Wednesday, Bill O’Reilly took us from the No Spin Zone to the make-your-head-spin zone in his rant, “The Truth About White Privilege.” And what was O’Reilly’s “truth?” That white privilege is a myth, the proof of which lies in the experience of Asian Americans. Here’s the gist, according to O’Reilly:
According to the Bureau of Labor Statistics, the unemployment rate for black Americans is 11.4 percent. It’s just over five percent for whites, 4.5 percent for Asians. So, do we have Asian privilege in America? Because the truth is, that Asian American households earn far more money than anyone else. The median income for Asians, close to $69,000 a year; it’s 57,000 for whites’ $33,000 for black — so the question becomes why? And the answer is found in stable homes and in emphasis on education; 88 percent of Asian Americans graduate from high school compared to 86 for whites and just 69 percent for blacks. That means 31 percent of African- Americans have little chance to succeed in the free marketplace because they are uneducated. They are high school dropouts.
Asian Americans also tend to keep their families intact. Just 13 percent of Asian children live in single parent homes compared to a whopping 55 percent for blacks and 21 percent for whites. So, there you go. That is why Asian Americans, who often have to overcome a language barrier, are succeeding far more than African-Americans and even more than white Americans. Their families are intact and education is paramount…
…[And of black leaders] Instead of preaching a cultural revolution, the leadership provides excuses for failure. The race hustlers blame white privilege, an unfair society, a terrible country. So the message is, it’s not your fault if you abandon your children, if you become a substance abuser, if you are a criminal. No, it’s not your fault; it’s society’s fault.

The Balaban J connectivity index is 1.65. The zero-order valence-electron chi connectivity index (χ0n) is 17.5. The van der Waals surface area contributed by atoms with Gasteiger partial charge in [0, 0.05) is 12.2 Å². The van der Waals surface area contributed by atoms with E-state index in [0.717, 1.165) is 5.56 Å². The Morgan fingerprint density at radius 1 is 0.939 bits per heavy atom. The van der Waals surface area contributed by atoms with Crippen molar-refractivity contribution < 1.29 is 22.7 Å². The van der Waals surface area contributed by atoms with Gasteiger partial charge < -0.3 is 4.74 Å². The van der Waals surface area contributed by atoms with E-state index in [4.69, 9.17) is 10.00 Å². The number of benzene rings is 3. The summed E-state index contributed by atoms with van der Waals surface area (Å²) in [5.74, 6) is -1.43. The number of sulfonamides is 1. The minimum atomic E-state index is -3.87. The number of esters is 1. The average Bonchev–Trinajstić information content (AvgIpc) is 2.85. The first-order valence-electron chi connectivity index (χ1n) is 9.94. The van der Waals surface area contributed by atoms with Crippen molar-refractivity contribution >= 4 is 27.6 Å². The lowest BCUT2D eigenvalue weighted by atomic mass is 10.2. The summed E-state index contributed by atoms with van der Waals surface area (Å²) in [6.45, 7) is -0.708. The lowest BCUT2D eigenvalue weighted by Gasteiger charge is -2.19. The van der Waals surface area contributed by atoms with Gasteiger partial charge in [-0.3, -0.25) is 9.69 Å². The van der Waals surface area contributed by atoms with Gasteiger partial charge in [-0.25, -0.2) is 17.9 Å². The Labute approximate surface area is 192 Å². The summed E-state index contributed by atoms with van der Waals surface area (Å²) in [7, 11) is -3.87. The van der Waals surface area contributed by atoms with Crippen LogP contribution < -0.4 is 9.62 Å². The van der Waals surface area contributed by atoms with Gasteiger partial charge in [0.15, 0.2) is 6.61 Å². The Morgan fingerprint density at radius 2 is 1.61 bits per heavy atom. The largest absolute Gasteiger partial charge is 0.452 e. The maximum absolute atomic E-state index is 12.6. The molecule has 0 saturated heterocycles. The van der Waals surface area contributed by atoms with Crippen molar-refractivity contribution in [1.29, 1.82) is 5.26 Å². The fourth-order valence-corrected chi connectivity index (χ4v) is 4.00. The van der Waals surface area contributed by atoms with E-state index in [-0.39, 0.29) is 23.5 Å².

So, in short, according to O’Reilly, so-called “Asian” characteristics like educational achievement and two-parent households are what are needed for success, and the fact that Asians exhibiting them has resulted in us being so richly rewarded is all the evidence we need to dispel the notion that there is such a thing as white privilege. Mr. O’Reilly’s attempt to pit Asian Americans against African Americans is an example of the worst kind of self-serving racial manipulation, but it is sadly neither new nor original. In fact, the supposed social mobility and financial and educational achievement among Asian Americans has been used again and again as so-called evidence of post-racialism and a failure of everything from civil leadership to work ethic among Black Americans. The problem with his argument is that, beyond the obvious victim-shaming and blaming, it relies upon manipulated data and unfounded claims that muddy the waters concerning the very real experience of anti-Asian racism, even as they justify anti-black racism. So, as one Asian American, I’d like to set the record straight about Asians. But, first, let’s untwist some of the ridiculous anti-black tropes here. In numerous studies, it has been found that Black people engage in drug abuse no more than, and maybe even less than whites do. And, as whites comprise a much larger percentage of the population, white people constitute the largest group of consumers of illegal drugs, even while being imprisoned for that crime at a much lower rate. So, given the relatively high incomes and low rates of unemployment among whites, it is simply illogical to suggest that Black poverty is the result of drug abuse. And, Mr. O’Reilly’s claims that a lack of education is a prime contributor to Black unemployment also fails to pass the smell test. A study by the Center for Economic and Policy Research shows that the rate of unemployment of Black college graduates between the ages of 22 and 27 in 2013 was 12.4%, more than twice that of their non-Black peers (5.6%). That made the unemployment rate among Black college graduates in 2013 higher than the current overall Black unemployment rate as cited by O’Reilly (11.4%).